Dodson expressed sympathy for Italy’s plight but stressed that his duty had to be defending Scotland’s interests.
“I don’t think it’s one rule for Scotland and one rule for Italy,” he said. “What we’re saying is they took a decision, quite quickly, around those games. We were the last game to be played and it’s a huge pivotal game. Our view is it doesn’t sit right with us, we don’t feel it’s just, we feel there’s other ways.
“There’s been massive amounts of contingency planning going on, but none of it seems to have been enacted. We’re just saying to them … we don’t want to criticise World Rugby, they’re running a first-class tournament, and I’m convinced they’ll do everything they can to get this game played on Sunday, and the weather at the moment looks like it’s slightly improving.
“My job is to look at the pessimistic side and say, well if despite the best endeavours this doesn’t happen, there’s something that just doesn’t feel right about not fulfilling the final game and Scotland – or anyone else, in fact – exiting the competition. I really feel sorry for our Italian friends who are now finding themselves on the way home because they didn’t have time to recalibrate and decide what they had to do next.”
Dodson added that he believes Japan are supportive of the idea of finding a game, but that it was really a battle for Scotland to fight.
“We’ve been looking after our own position, but we have spoken to the JRU and they are keen for this game to go on,” he said. “I think [Japan coach] Jamie Joseph’s point was that: ‘We are an outstanding side who want to play in a world class sense’. I think they want to be talking about being 3-0 up in this pool and going through for the right reasons. I think everybody wants to play this game, I think the rugby world wants to see us play this game, and what we’re asking for is a common-sense approach that allows this game to be played, in perfect safety, 24 hours after the storm clears.
“This country has a phenomenal track record of getting things back running once they’ve had major disasters – they are used to it and are probably the best in the world at doing that. We’re just saying, give them that little bit of time where the sporting integrity of this tournament is not compromised.
A level playing field
“I’m here to protect the best interests of Scottish rugby, but it’s a wider issue than that. I think we are making this play on behalf of the rugby public who want to see this game be played. There’s a massive broadcast audience worldwide, and we have an obligation to our fans, our sponsors and our partners, to make sure we explore every avenue possible.
“Take our situation in Scotland, we are a small nation with 11,000 adult players. This is a massive stage for us to perform on, there are kids who want to be the next Darcy [Graham], the next Hoggy [Stuart Hogg], the next Finn [Russell] and this is a massive stage for us to play on, so to have it taken away is pretty difficult for an organisation like us because it is a massive area of growth.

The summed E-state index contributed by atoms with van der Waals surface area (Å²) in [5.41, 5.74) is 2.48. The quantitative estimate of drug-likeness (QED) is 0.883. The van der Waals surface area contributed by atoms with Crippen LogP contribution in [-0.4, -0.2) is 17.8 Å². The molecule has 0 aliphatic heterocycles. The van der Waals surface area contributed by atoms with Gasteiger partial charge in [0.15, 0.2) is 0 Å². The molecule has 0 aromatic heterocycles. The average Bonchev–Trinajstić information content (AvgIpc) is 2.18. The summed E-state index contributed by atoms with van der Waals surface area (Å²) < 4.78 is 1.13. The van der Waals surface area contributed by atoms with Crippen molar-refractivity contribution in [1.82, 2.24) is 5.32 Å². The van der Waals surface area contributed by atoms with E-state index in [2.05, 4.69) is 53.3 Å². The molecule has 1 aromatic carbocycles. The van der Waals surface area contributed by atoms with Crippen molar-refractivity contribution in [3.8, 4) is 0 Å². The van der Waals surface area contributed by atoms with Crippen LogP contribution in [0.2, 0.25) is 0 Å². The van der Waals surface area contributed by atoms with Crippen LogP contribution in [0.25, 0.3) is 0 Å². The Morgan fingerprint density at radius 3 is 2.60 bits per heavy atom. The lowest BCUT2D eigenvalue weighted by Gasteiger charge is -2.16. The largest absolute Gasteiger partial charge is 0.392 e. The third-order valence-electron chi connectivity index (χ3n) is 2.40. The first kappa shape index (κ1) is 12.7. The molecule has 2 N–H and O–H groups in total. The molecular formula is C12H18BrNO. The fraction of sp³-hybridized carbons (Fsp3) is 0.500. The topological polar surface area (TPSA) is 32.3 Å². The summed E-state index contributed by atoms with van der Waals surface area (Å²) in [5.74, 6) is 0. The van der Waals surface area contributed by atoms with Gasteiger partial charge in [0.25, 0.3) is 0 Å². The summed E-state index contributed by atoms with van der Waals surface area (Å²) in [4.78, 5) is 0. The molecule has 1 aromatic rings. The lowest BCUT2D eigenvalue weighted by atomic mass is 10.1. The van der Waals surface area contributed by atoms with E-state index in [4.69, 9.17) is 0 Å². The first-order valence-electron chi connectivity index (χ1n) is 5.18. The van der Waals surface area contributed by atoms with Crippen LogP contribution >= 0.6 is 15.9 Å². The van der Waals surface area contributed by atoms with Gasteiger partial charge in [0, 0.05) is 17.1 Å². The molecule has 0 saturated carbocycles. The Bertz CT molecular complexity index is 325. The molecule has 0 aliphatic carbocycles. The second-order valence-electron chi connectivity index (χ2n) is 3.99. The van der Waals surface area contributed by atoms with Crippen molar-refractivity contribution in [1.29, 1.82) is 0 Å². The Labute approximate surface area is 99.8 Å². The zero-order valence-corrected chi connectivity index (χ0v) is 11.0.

“We’re not being aggressive, we’re being constructive and we’re trying to have dialogue.”
There is a big question over whether one of the leading rugby nations such as New Zealand or England would have been treated the same way if they found themselves in this boat. Both have had games called off, but their qualification for the quarter-finals was already guaranteed, so they have, in fact, benefitted from the decision as it has allowed them to take players out of the firing line this weekend.
“We are trying to base this argument on the fact that there is sporting integrity around this [but] if you are an economic powerhouse of the game, I think it comes with more clout, and I think most people feel that if it had been an economic-powerhouses – let’s say new Zealand – perhaps more thought would have been given to a flexible approach,” said Dodson.
“I think in the court of public opinion, we’ve already won,” he added. “I think you can see from social media, that people feel that this doesn’t feel quite right. And all we’re saying … we’re not being strident, we’re not being difficult, we want to compromise … is we’re asking for a 24-hour delay, so the game can be played in perfect safety.
“Right from the get-go on Wednesday night, we said to World Rugby we will play any place, anywhere. We will play behind closed doors, we’ll play in full stadiums. We will travel the length and breadth of Japan. We were ready to go from Hamamatsu. There was no response to that. And then we were told the game will be cancelled [if it wasn’t going to be] in Yokohama.
“What we want to do today, before the weekend, is give people a maximum amount of time to think about it and to look at the optics of this and to make the sensible change for everyone.”
Going to law?
Dodson was asked if a legal challenge is likely should the game not go ahead on Sunday. “I think our view is that we have to reflect on that matter at that time,” he replied. “This is a glorious, world-class sporting occasion. We don’t want to be the people that taint that. But we also don’t want to be the collateral damage of this.
“This is important to us as a nation, and I think the rugby following public around the globe believe the same way. And I think we’re being, if you like, driven down a tramline around scheduling flexibility that doesn’t need to be there. And that’s why we took the legal route. It was just to say we’ve had a different opinion, two different opinions, one from the QC, that challenges that rigidity over scheduling.”